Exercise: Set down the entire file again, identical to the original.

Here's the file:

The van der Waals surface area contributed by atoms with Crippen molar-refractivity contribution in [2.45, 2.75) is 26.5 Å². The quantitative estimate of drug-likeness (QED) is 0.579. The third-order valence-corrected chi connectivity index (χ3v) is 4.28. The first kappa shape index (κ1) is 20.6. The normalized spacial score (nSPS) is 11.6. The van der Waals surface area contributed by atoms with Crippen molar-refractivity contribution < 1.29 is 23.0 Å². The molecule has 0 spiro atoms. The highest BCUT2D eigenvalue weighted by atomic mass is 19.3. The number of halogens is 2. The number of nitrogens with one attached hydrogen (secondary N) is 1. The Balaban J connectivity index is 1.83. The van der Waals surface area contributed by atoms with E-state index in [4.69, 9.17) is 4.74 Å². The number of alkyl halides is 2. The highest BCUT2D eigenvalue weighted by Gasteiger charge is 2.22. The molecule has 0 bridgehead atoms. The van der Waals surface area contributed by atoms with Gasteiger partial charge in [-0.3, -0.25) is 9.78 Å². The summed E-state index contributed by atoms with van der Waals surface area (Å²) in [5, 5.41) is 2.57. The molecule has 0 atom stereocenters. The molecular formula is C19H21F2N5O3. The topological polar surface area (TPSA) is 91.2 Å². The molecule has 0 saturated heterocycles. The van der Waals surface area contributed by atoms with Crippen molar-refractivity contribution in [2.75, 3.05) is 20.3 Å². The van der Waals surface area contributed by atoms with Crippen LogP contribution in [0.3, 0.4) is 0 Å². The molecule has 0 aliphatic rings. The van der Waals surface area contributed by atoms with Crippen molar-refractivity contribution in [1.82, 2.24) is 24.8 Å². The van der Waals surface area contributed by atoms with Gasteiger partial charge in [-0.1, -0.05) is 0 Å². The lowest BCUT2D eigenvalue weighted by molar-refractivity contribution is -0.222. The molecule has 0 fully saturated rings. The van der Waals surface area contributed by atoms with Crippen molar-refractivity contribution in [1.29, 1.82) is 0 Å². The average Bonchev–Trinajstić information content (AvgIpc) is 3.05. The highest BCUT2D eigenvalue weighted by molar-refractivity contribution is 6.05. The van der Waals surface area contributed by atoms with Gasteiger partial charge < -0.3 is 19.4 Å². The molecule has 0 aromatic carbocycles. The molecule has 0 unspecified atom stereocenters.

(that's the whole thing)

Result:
The van der Waals surface area contributed by atoms with Crippen molar-refractivity contribution in [2.45, 2.75) is 26.5 Å². The quantitative estimate of drug-likeness (QED) is 0.579. The third-order valence-corrected chi connectivity index (χ3v) is 4.28. The first kappa shape index (κ1) is 20.6. The normalized spacial score (nSPS) is 11.6. The van der Waals surface area contributed by atoms with Crippen molar-refractivity contribution < 1.29 is 23.0 Å². The molecule has 0 spiro atoms. The highest BCUT2D eigenvalue weighted by atomic mass is 19.3. The number of halogens is 2. The number of nitrogens with one attached hydrogen (secondary N) is 1. The Balaban J connectivity index is 1.83. The van der Waals surface area contributed by atoms with E-state index in [4.69, 9.17) is 4.74 Å². The number of alkyl halides is 2. The highest BCUT2D eigenvalue weighted by Gasteiger charge is 2.22. The molecule has 0 bridgehead atoms. The van der Waals surface area contributed by atoms with Gasteiger partial charge in [-0.3, -0.25) is 9.78 Å². The summed E-state index contributed by atoms with van der Waals surface area (Å²) in [5, 5.41) is 2.57. The molecule has 0 atom stereocenters. The molecular formula is C19H21F2N5O3. The topological polar surface area (TPSA) is 91.2 Å². The molecule has 0 saturated heterocycles. The van der Waals surface area contributed by atoms with Crippen molar-refractivity contribution in [2.75, 3.05) is 20.3 Å². The van der Waals surface area contributed by atoms with Crippen LogP contribution in [0.3, 0.4) is 0 Å². The molecule has 0 aliphatic rings. The van der Waals surface area contributed by atoms with Crippen molar-refractivity contribution in [1.82, 2.24) is 24.8 Å². The van der Waals surface area contributed by atoms with Gasteiger partial charge in [-0.1, -0.05) is 0 Å². The lowest BCUT2D eigenvalue weighted by molar-refractivity contribution is -0.222. The molecule has 0 fully saturated rings. The van der Waals surface area contributed by atoms with Crippen molar-refractivity contribution in [1.29, 1.82) is 0 Å². The average Bonchev–Trinajstić information content (AvgIpc) is 3.05. The highest BCUT2D eigenvalue weighted by molar-refractivity contribution is 6.05. The van der Waals surface area contributed by atoms with Gasteiger partial charge < -0.3 is 19.4 Å². The molecule has 0 aromatic carbocycles. The molecule has 0 unspecified atom stereocenters.